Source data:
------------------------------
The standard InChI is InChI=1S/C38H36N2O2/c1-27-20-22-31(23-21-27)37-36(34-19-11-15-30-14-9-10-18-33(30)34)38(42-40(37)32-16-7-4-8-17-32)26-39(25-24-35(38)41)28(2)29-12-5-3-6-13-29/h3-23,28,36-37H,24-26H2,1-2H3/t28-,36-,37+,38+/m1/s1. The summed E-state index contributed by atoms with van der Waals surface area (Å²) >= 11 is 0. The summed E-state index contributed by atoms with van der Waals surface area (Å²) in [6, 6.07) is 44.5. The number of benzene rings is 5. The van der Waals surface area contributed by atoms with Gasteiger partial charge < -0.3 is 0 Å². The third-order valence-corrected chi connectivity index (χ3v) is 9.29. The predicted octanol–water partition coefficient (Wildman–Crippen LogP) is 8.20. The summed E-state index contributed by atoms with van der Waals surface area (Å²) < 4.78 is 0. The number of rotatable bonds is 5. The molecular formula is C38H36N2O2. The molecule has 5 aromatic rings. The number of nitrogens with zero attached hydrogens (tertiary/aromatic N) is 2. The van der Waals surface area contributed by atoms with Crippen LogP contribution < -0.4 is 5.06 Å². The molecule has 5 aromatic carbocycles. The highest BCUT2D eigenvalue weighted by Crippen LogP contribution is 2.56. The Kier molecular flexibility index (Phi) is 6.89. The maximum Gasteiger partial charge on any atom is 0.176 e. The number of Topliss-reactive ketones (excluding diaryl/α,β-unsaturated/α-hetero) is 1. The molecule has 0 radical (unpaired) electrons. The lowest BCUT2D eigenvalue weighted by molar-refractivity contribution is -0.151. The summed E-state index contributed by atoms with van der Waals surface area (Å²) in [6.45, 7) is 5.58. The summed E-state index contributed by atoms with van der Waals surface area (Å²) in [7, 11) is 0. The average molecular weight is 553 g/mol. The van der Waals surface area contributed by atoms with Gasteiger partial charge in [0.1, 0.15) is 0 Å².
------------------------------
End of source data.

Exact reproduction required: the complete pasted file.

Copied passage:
The standard InChI is InChI=1S/C38H36N2O2/c1-27-20-22-31(23-21-27)37-36(34-19-11-15-30-14-9-10-18-33(30)34)38(42-40(37)32-16-7-4-8-17-32)26-39(25-24-35(38)41)28(2)29-12-5-3-6-13-29/h3-23,28,36-37H,24-26H2,1-2H3/t28-,36-,37+,38+/m1/s1. The summed E-state index contributed by atoms with van der Waals surface area (Å²) >= 11 is 0. The summed E-state index contributed by atoms with van der Waals surface area (Å²) in [6, 6.07) is 44.5. The number of benzene rings is 5. The van der Waals surface area contributed by atoms with Gasteiger partial charge < -0.3 is 0 Å². The third-order valence-corrected chi connectivity index (χ3v) is 9.29. The predicted octanol–water partition coefficient (Wildman–Crippen LogP) is 8.20. The summed E-state index contributed by atoms with van der Waals surface area (Å²) < 4.78 is 0. The number of rotatable bonds is 5. The molecular formula is C38H36N2O2. The molecule has 5 aromatic rings. The number of nitrogens with zero attached hydrogens (tertiary/aromatic N) is 2. The van der Waals surface area contributed by atoms with Crippen LogP contribution < -0.4 is 5.06 Å². The molecule has 5 aromatic carbocycles. The highest BCUT2D eigenvalue weighted by Crippen LogP contribution is 2.56. The Kier molecular flexibility index (Phi) is 6.89. The maximum Gasteiger partial charge on any atom is 0.176 e. The number of Topliss-reactive ketones (excluding diaryl/α,β-unsaturated/α-hetero) is 1. The molecule has 0 radical (unpaired) electrons. The lowest BCUT2D eigenvalue weighted by molar-refractivity contribution is -0.151. The summed E-state index contributed by atoms with van der Waals surface area (Å²) in [6.45, 7) is 5.58. The summed E-state index contributed by atoms with van der Waals surface area (Å²) in [7, 11) is 0. The average molecular weight is 553 g/mol. The van der Waals surface area contributed by atoms with Gasteiger partial charge in [0.1, 0.15) is 0 Å².